Since its debut appearance in 1994, the Fairtrade mark - which in the UK is controlled by the Fairtrade Foundation - has moved inexorably into the mainstream.

The foundation says more than half the UK population now recognises its blue and green stamp, and that sales of products carrying the mark are increasing in line with this growing awareness.

In 2006 alone, 45% of homes in Great Britain purchased Fairtrade-certified food and drink products - 1.2million more households than the year before [TNS Worldpanel 52 w/e

3 December].

The same data also shows that consumers have been buying into the concept on a more regular basis, boosting average spend from £11.70 in 2005 to £12.10 in 2006.

"Today's savvy consumer is seeking out Fairtrade-certified products. As a result, some five million farmers, workers and their families across 58 developing countries are able to benefit from participating in and shaping fair trade," says Harriet Lamb, director of the Fairtrade Foundation.

Lamb adds that, while awareness of the movement remained strongest among middle-aged women, the fair trade shopper profile was widening fast, and becoming younger and more diverse each year.

"With more than 15,000 products being sold by 200

companies spanning the range from premium to everyday purchases, it is becoming impossible to pin down the profile of a typical fair trade shopper. They are as diverse as the product offerings, covering all ages and income brackets and with an even national spread," she says.

However, Lamb wants the movement to go further: "Fairtrade has demonstrated its potential to help producers improve livelihoods, strengthen their businesses and benefit their communities, but compared with what is needed in the poorer countries of the world, we have really only begun to make a dent," she says.

By telling the farmers' stories, the Fairtrade Foundation is using this year's Fairtrade Fortnight, from 26 February to 11 March, to explain how informed consumer decisions can help tackle poverty in the developing world.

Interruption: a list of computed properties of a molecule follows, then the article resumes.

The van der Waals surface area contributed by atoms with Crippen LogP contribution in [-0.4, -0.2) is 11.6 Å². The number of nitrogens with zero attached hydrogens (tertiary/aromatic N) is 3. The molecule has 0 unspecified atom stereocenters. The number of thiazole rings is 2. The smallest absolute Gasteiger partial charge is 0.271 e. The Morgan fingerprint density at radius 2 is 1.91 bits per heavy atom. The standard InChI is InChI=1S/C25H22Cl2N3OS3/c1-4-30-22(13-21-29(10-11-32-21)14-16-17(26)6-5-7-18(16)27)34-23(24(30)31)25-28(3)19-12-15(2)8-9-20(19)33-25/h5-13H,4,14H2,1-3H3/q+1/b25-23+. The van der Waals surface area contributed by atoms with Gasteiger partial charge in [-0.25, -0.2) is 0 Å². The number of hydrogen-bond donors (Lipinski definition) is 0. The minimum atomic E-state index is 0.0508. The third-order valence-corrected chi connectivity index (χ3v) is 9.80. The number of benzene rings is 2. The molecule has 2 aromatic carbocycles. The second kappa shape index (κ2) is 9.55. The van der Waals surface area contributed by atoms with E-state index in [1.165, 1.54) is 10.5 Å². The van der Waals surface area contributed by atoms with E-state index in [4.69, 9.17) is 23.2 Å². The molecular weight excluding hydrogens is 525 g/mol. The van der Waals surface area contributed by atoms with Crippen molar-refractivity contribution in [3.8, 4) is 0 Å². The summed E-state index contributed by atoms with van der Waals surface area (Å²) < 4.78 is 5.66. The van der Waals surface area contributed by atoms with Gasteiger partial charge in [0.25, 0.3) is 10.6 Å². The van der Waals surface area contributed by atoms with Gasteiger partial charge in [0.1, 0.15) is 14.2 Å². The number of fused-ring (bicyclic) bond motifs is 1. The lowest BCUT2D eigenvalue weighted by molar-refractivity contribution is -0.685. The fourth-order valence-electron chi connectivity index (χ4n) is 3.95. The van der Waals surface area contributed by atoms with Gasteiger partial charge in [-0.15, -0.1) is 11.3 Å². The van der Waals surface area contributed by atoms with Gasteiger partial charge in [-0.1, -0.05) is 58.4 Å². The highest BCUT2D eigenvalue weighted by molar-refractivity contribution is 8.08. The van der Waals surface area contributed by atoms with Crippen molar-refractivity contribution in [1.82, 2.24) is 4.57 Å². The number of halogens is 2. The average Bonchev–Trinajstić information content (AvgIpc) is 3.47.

The word 'informed' is particularly pertinent as, while there is no doubting that consumers are

increasingly more familiar with the concept of fair trade, there is a great deal of concern that not enough has yet been done to educate consumers about the ethos behind it.

"Big-name entries into the sector may have increased awareness of fair trade, but there is still a lack of understanding about what it really means," says Julie Rideout, marketing manager for fair trade tea company Clipper Teas.

"Some think it means they are making a donation to charity. There needs to be more support and eduction in mainstream media explaining fair trade and how it provides a living wage to those working for fair trade producers," she adds.

David Rogers, sales and marketing manager for sustainable coffee brand Lavazza, agrees that more needs to be done to get the message of fair trade's ethos, and quality, across.

"Many consumers still only understand it in a simplistic way and associate fair trade products with poor quality," he says.

Jeremy Torz, a spokesman from Union Coffee Roasters, is even more concerned about consumer perceptions of fair trade.

"Confusion reigns as to what Fairtrade actually is. Consumers in many instances believe it is the brand, and yet it is actually only a certification mechanism to show a producer has met a minimum set of standards."

A year ago there were concerns that the proliferation of different ethical and fairly traded marques on the supermarket shelves could be causing confusion among shoppers.

However, research suggests that consumers are becoming increasingly savvy about the differences.

The primary concern of the Fairtrade Foundation is for the welfare of disadvantaged farmers in the developing world. The Rainforest Alliance (RFA) has a different approach in that it aims to protect ecosystems and the people and wildlife that depend on them.

Chris Wille, the RFA's chief of sustainable agriculture, believes the different marks provide consumers with "confidence, not confusion".

"The importance to consumers is the independent verification that organisations such as the RFA provide," he says. "It's about making it easier for consumers to make a choice that is better for farmers, workers and the planet."n